2010 Volkswagen Passat 2.0 TDi (Old)

14th Sep 2009 7:00 am

The Passat has moved the game forward with its new common-rail engine which simply outclasses similar engines in key areas like performance, refinement and efficiency

  • Make : Volkswagen
  • Model : Passat

The Passat has wide tyres but the relatively softer suspension means the car doesn’t corner as enthusiastically. The steering, though direct, is light and disconnected, the softer front end bobs up and down a bit.

The car feels amazingly stable and secure on any surface at most speeds. Helping the Passat’s cause for low-speed ride is the tyre pressure that’s been reduced from the earlier recommended and absurdly high 42psi. However, the gentle drumming sound over bumpy roads at low speeds, which we feel is the result of resonance from the huge boot cavity, is still very much present.  

The styling is a good start and unlike the conservative approach of the earlier Passats, the new one looks a lot more interesting. It still doesn’t have the flair of the 3-series or the street cred of a C-class, but the Passat with its sculpted look and taut surfaces does provide an air of sophistication. The Passat, known as the PQ46, is actually a stretched version of the Golf or PQ35 platform. It uses an electric steering system, all-independent suspension, ESP and eight airbags as well as the more modern common-rail diesel engine.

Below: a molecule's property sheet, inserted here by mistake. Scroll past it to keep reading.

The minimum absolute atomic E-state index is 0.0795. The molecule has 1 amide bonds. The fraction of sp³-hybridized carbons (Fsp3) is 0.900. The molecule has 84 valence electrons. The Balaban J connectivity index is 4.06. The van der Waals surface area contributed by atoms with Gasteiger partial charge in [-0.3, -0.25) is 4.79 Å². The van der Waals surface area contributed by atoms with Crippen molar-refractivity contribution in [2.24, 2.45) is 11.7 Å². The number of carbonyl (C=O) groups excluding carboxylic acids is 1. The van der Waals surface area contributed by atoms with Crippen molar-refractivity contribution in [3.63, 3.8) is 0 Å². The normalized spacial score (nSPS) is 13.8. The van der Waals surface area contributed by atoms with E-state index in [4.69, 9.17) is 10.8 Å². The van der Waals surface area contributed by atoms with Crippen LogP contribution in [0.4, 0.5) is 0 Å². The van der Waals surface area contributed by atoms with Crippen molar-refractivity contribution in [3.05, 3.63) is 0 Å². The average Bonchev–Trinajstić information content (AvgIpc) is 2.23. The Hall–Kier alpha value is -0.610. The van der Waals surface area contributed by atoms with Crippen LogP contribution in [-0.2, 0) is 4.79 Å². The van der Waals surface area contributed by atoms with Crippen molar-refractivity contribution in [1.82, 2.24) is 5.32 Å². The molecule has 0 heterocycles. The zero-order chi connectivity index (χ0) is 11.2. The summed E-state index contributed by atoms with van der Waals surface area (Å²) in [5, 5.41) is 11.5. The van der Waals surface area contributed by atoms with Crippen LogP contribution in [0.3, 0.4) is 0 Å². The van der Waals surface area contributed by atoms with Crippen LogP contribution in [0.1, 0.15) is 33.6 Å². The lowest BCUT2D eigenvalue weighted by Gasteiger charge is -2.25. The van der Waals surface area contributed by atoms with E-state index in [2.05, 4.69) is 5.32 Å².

VW’s long-running Pumpe-Duse (PD) direct injection diesels are being replaced by more modern common-rail engines throughout their range. The main reasons for the switch are lower noise, better control over emissions and smoother running. PD is considered to be a mechanical system which has reached its limitations as it involves using one cam-driven pump per cylinder. This imposes limitations on the number of injections per stroke, injection timing, which is cam position dependant, and consistent fuel pressure. CRDi motors use a common high-pressure rail driven by a single pump that is independent of the motor’s cycles. This allows freedom to inject whenever and as many times as desired, making common-rail a more precise system.

The interiors are classy; something we have come to expect from cars wearing the VW badge. The amazing plastic quality, the damped feel of the switches and even the way bins open and shut smack of superb build. Cover the badge and you could be in an Audi.

There’s loads of space with ample head, leg and shoulder room and the large overhang creates a whopping 565 litres of luggage space.
The front seats are almost perfectly bolstered and very comfortable, the rear seats get the job done but legroom, obviously, is not as much as the Superb. VW has added a few features to the Passat, the most notable being the touch screen with multi-commands.

The Passat’s cool red-and-blue lighting exudes a soothing ambience at night and there are quality touches, like the finish of the glovebox.

The Passat has wide tyres but the relatively softer suspension means the car doesn’t corner as enthusiastically. The steering, though direct, is light and disconnected, the softer front end bobs up and down a bit.

The car feels amazingly stable and secure on any surface at most speeds. Helping the Passat’s cause for low-speed ride is the tyre pressure that’s been reduced from the earlier recommended and absurdly high 42psi. However, the gentle drumming sound over bumpy roads at low speeds, which we feel is the result of resonance from the huge boot cavity, is still very much present.  

2010 Volkswagen Passat 2.0 TDi (Old)
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